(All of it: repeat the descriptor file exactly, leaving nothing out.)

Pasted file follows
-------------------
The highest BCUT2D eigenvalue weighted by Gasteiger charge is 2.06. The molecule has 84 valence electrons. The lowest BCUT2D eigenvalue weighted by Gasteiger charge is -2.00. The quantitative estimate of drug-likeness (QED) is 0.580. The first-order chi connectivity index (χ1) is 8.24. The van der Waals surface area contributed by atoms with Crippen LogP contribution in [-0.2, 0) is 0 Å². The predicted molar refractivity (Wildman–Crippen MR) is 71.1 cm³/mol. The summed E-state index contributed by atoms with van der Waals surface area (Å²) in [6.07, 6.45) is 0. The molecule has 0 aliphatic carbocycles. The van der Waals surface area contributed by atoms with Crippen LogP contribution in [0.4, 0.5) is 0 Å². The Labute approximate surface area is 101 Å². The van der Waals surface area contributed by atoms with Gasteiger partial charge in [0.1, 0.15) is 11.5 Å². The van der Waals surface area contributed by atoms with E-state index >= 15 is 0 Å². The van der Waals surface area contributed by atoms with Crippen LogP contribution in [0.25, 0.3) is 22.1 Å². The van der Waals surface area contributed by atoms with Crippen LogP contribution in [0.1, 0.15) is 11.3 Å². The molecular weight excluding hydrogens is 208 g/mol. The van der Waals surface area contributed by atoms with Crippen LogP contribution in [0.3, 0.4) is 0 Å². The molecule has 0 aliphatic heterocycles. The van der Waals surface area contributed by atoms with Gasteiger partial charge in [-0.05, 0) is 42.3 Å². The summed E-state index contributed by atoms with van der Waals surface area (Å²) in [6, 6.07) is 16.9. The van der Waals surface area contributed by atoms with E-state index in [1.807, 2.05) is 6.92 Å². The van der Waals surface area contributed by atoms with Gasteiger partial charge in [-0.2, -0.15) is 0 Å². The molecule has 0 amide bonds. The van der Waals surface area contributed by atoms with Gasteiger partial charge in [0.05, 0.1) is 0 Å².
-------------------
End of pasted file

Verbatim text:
The highest BCUT2D eigenvalue weighted by Gasteiger charge is 2.06. The molecule has 84 valence electrons. The lowest BCUT2D eigenvalue weighted by Gasteiger charge is -2.00. The quantitative estimate of drug-likeness (QED) is 0.580. The first-order chi connectivity index (χ1) is 8.24. The van der Waals surface area contributed by atoms with Crippen LogP contribution in [-0.2, 0) is 0 Å². The predicted molar refractivity (Wildman–Crippen MR) is 71.1 cm³/mol. The summed E-state index contributed by atoms with van der Waals surface area (Å²) in [6.07, 6.45) is 0. The molecule has 0 aliphatic carbocycles. The van der Waals surface area contributed by atoms with Crippen LogP contribution in [0.4, 0.5) is 0 Å². The Labute approximate surface area is 101 Å². The van der Waals surface area contributed by atoms with Gasteiger partial charge in [0.1, 0.15) is 11.5 Å². The van der Waals surface area contributed by atoms with E-state index >= 15 is 0 Å². The van der Waals surface area contributed by atoms with Crippen LogP contribution in [0.25, 0.3) is 22.1 Å². The van der Waals surface area contributed by atoms with Crippen LogP contribution in [0.1, 0.15) is 11.3 Å². The molecular weight excluding hydrogens is 208 g/mol. The van der Waals surface area contributed by atoms with Crippen LogP contribution in [0.3, 0.4) is 0 Å². The molecule has 0 aliphatic heterocycles. The van der Waals surface area contributed by atoms with Gasteiger partial charge in [-0.05, 0) is 42.3 Å². The summed E-state index contributed by atoms with van der Waals surface area (Å²) in [6, 6.07) is 16.9. The van der Waals surface area contributed by atoms with E-state index in [1.807, 2.05) is 6.92 Å². The van der Waals surface area contributed by atoms with Gasteiger partial charge in [-0.2, -0.15) is 0 Å². The molecule has 0 amide bonds. The van der Waals surface area contributed by atoms with Gasteiger partial charge in [0.05, 0.1) is 0 Å².